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Everything You Need to Know About the Jiu Jitsu Gi

Everything You Need to Know About the Jiu Jitsu Gi


The BJJ Gi and Its Significance 


So, all of us that train in Brazilian Jiu-Jitsu know what a gi is. The heavily stitched, cotton uniform that we wear when we train and compete. There are different colors, different brands, and different qualities, but in the end, we all wear the same uniform. But do you know the history of the gi? It has a rich origin that is over 100 years old. Though there have been some minor differences, it has been relatively unchanged from that time. Want to know the history of the gi? Keep reading to discover how this essential piece of equipment, regardless of size or weight, has evolved over the years.

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The origin of the uniform starts over 100 years ago, all the way from Japan. The founder of Judo, Jigoro Kano, decided that he needed to create a uniform for his students. He needed something that would show uniformity among those training Judo, but something that would be able to take a beating from the constant throwing, pinning, and choking techniques of the ground fighting art. Kano took inspiration from the kimono and other Japanese garments to make the gi. Originally, it was an off-unbleached white made from heavy cotton that would be able to take the abuse in training. It was the first-ever martial arts uniform and was universally adopted by other Japanese martial arts.

In this short video below, Danny Fung attempts to succinctly break down the origin and history of the Brazilian Jiu Jitsu Gi and uniform.  Check it out below!


Eventually, the art of Judo would reach Brazil from Mitsuyo Maeda. He would take on a few different students, a couple who were from the now infamous Gracie family. The Gracie family would switch focus from standing grappling techniques to more ground focused attacks. As they modified the art, they modified the gi as well. While the Judo gi jacket was baggier, which was great for throwing techniques and sleeve grabs, the Jiu-Jitsu gi was changed. The sleeves became shorter and more narrow, the skirt became shorter, and the whole uniform gained a tighter cut, including alterations to the collar.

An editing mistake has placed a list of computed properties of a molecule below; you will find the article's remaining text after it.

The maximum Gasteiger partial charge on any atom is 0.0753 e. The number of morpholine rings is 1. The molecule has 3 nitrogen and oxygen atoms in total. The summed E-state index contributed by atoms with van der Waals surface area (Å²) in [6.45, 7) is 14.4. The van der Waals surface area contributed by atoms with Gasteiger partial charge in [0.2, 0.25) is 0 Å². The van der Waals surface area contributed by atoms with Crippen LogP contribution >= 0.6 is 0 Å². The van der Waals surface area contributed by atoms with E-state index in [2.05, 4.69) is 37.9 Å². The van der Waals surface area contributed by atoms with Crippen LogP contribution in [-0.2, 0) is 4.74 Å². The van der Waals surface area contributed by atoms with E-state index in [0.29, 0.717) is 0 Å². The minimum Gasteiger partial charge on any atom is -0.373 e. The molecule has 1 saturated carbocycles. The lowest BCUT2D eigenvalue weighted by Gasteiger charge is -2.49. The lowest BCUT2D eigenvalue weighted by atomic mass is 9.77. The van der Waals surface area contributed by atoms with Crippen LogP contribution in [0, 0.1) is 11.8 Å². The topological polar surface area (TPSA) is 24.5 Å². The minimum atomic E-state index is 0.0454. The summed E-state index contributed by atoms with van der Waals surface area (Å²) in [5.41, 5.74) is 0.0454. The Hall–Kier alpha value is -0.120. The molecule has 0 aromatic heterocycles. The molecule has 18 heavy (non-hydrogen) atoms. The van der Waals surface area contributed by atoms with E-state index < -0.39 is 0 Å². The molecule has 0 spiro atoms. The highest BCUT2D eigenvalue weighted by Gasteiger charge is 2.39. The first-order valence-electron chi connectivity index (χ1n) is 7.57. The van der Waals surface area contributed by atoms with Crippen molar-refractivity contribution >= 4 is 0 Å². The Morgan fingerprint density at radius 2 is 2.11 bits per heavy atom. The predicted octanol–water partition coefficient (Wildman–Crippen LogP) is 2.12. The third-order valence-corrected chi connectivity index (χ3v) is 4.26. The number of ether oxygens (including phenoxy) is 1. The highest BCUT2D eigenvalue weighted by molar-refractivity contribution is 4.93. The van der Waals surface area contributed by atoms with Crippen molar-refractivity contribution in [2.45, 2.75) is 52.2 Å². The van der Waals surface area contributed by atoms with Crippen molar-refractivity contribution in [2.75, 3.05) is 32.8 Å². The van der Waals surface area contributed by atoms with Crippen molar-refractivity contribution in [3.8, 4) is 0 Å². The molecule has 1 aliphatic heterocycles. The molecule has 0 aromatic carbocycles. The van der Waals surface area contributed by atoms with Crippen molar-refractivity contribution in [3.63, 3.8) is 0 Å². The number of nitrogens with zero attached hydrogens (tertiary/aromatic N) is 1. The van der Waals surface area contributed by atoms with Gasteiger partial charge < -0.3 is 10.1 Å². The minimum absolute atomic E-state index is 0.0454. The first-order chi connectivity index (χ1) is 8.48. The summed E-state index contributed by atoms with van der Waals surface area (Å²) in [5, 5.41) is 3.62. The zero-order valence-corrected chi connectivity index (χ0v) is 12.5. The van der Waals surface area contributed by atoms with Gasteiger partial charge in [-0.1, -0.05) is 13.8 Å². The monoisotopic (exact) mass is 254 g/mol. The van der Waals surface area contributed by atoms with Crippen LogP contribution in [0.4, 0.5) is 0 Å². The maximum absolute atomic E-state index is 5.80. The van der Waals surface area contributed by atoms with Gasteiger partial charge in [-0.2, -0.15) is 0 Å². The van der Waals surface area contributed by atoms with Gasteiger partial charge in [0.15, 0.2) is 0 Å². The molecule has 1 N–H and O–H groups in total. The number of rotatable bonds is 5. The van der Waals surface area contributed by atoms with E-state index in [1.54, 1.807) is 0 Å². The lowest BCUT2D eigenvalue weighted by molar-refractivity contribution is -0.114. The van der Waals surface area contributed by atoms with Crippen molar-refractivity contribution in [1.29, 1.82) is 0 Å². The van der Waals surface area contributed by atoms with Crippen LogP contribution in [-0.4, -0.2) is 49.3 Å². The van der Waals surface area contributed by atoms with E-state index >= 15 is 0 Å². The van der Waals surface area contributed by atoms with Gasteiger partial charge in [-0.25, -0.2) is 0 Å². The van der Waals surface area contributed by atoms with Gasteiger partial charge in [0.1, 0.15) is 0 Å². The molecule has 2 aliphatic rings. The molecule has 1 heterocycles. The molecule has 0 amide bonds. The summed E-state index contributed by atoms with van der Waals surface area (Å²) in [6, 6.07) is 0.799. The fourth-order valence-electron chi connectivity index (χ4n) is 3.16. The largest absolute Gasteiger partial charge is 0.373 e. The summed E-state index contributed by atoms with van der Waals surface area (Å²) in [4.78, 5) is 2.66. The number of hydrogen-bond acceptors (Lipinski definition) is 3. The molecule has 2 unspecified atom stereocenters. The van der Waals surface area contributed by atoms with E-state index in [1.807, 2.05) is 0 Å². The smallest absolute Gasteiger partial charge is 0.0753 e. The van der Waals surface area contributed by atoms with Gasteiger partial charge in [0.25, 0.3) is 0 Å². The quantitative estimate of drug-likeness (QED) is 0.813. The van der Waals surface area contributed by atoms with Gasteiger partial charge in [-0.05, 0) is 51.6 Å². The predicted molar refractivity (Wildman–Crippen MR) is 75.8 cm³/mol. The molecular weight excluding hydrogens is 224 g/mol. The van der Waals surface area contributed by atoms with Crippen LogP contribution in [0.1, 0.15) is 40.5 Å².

So next time you put on your gi to go train, give a minute to think about the history of the uniform you’re putting on. From Japan, to Brazil and now all over the world, the gi is an important aspect of our art. It is used to show that we train in a style that we are all proud of. If you need to add another gi to your collection for training or competition, then check out some of the awesome gi options at BJJ Fanatics.

Why It's Important to Study Gi Based Jiu Jitsu

There are plenty of proponents of both Gi based and Non Gi jiu jitsu who argue that one is better, or one is more technical, but the reality is that both are extremely technical.  There are lots of techniques are allow for the transference of skills between the two quite easily.  

By spending a solid chunk of your training time focused on Gi jiu jitsu, you develop the recognition and ability to properly use someone's clothing against them.  This is one of the best ways to prepare for self-defense or real world scenarios and even though No Gi proponents will argue that No Gi is actually more realistic from a self defense perspective, the Gi more accurately captures someone wearing clothing, jackets, etc unlike No Gi which is much more difficult to grab and is often accompanied by layers of sweat.

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Things to Consider When Choosing a Jiu Jitsu Gi